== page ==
Pause for a Minute

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  • If you do need to run the script near midnight, you could use:

    exitTime = DateAdd("s", 60, Now())

    Do While Now() < exitTime


    But: This script seems to peg the CPU usage at 100% until it finishes, which could cause a problem.

    An alternative for longer pauses on NT/2000/XP would be to use the "AT" command to schedule the script to run again, and use a command line parameter to indicate that the script should start at a specific point.


    Function ScheduleScript(strParam, lSeconds)

    'Schedule this script to run with the specified command in a number of seconds

    Dim dteRetry, strRetry, strCmd, lRet, Shell

    On Error Resume Next

    dteRetry = DateAdd("s", lSeconds, Now())

    If Hour(dteRetry)=0 Then

    strRetry = "12"

    ElseIf Hour(dteRetry)>12 Then

    strRetry = (Hour(dteRetry)-12)


    strRetry = Hour(dteRetry)

    End If

    strRetry = strRetry & ":" & Right("00" & Minute(dteRetry),2)

    If Hour(dteRetry)>=12 Then

    strRetry = strRetry & "pm"


    strRetry = strRetry & "am"

    End If

    strCmd = "AT " & strRetry & " /interactive " & Chr(34) & WScript.ScriptFullName & Chr(34)

    If Len(strParam) > 0 Then

    strCmd = strCmd & " /" & strParam

    End If

    lRet = -1

    Set Shell = WScript.CreateObject("WScript.Shell")

    lRet = Shell.Run(strCmd, 0, True)

    If Not(lRet=0) Then

    ScheduleScript = False


    ScheduleScript = True

    End If

    End Function

  • Hey Steve, in your discussion you mention the need to wait because of the dialog that appears when shutting down a service. Many people don't realize however that a service (especially a good one) should have been written for answer dialog issues. Usually, do a cmd line call like


    will handle this. Now your vendor of course may have been absolute idiots and don't support but may be a better solution than having to wait.

    "Don't roll your eyes at me. I will tape them in place." (Teacher on Boston Public)


    WaitFor 1.0

    Does not use any cpu time, pauses ASP scripts nicely.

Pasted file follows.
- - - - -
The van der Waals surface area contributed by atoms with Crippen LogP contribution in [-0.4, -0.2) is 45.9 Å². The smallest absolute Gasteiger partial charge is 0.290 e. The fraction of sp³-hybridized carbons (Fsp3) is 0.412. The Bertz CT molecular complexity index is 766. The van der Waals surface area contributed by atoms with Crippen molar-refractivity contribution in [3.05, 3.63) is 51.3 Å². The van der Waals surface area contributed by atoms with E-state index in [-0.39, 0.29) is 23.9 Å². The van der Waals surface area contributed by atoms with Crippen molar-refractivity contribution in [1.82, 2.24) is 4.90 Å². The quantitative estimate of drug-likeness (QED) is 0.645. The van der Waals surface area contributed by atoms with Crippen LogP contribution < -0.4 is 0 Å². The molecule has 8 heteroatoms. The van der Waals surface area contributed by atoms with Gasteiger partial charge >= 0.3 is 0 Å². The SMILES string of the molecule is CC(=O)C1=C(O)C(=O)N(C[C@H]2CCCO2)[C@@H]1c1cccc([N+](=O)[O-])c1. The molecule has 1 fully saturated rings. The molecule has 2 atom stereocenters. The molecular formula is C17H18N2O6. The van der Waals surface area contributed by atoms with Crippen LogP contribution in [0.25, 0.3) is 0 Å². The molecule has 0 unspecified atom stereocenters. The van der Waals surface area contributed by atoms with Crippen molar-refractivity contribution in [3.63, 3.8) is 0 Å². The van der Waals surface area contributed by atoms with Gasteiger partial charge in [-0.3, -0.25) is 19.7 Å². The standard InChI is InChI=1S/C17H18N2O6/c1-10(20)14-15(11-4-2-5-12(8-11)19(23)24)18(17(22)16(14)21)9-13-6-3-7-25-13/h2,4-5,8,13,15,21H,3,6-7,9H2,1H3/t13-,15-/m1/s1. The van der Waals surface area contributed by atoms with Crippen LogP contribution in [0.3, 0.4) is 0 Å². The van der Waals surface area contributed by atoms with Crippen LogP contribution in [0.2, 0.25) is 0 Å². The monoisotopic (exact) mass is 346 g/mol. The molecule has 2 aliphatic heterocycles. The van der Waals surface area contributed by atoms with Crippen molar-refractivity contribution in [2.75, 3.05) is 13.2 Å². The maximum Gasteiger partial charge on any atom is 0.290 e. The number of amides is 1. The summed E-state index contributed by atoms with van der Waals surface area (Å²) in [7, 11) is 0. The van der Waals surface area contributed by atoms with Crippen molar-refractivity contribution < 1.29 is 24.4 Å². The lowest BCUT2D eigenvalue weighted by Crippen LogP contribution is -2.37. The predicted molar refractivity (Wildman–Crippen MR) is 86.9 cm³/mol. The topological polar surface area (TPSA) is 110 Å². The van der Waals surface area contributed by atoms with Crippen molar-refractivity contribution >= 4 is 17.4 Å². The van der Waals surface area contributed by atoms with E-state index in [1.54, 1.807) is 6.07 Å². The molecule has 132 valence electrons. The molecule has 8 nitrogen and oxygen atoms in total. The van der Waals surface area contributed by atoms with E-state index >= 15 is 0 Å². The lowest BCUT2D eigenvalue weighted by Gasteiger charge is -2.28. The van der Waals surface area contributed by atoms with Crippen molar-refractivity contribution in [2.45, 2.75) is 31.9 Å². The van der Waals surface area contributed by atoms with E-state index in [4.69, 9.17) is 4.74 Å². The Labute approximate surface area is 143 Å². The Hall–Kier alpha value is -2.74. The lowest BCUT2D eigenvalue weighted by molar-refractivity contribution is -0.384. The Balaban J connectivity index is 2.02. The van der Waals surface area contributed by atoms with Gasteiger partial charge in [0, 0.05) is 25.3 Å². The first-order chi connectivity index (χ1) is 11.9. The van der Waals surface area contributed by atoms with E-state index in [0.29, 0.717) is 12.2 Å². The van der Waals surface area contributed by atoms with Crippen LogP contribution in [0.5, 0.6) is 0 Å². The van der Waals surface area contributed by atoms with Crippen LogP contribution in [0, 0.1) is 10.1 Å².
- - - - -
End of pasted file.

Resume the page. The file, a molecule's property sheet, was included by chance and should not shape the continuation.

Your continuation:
Have been using it for unusual applications involving messaging. Highly recommend using this component :- its free and its never caused any problems.

    (dont forget to set your Timeouts )

  • Not bad! Couple ideas I can add. One is to avoid the limitations of the timer by using date and datediff. In VB you'd put a DoEvents inside your loop to give up processor time, doesnt look like it's supported in VBS. The "right" way to do this is to use the Sleep api which will pause the app and not use resources. In VB you can do it with an api call, no way that I know of in VBS. I think you can accomplish the same thing by using the Windows Scripting Host which has a sleep method.


  • Of course there is always the SQL Server way to wait: WAITFOR

    WAITFOR DELAY '00:01:00'

    The 1 line of code above in a stored procedure will wait for 1 minute before continuing.

    Joshua J. Beck

    Senior Application Architect



    “The more you say, the less people remember.”

    --Francois Fenelon

  • Lots of other solutions I know, but this one met our needs and worked nicely.

    Thanks for the suggestions.

    Steve Jones

  • Here's another one that I came across the other day. Documentation says it's supposed to take care of the midnight issue. (Apologies to the author of this code for no credit given -- forgot where I saw it.)

    Dim numberofsecs

    numberofsecs = 2

    msgbox "Before the pause"

    Call Pause(numberofsecs)

    msgbox "After the pause"

    Sub Pause (nSecond)

    Dim t0

    t0 = Timer

    Do While Timer - t0 < nSecond

    ' if we cross midnight, back up one day

    If Timer < t0 Then

    t0 = t0 - clng(24) * clng(60) * clng(60)

    End If


    End Sub

  • Is there a sleep function in VS script?

    in most of unix shell scrip (c, korn), you can sleep(60). that is it.

  • What about SQL's WAITFOR command?

  • The SQL command works well, but this particular process wasn't running on a SQL server. Instead it was a backup of another database (Btrieve).

    Steve Jones

  • Steve,

    as a total beginner, I found your script very simple and very useful.



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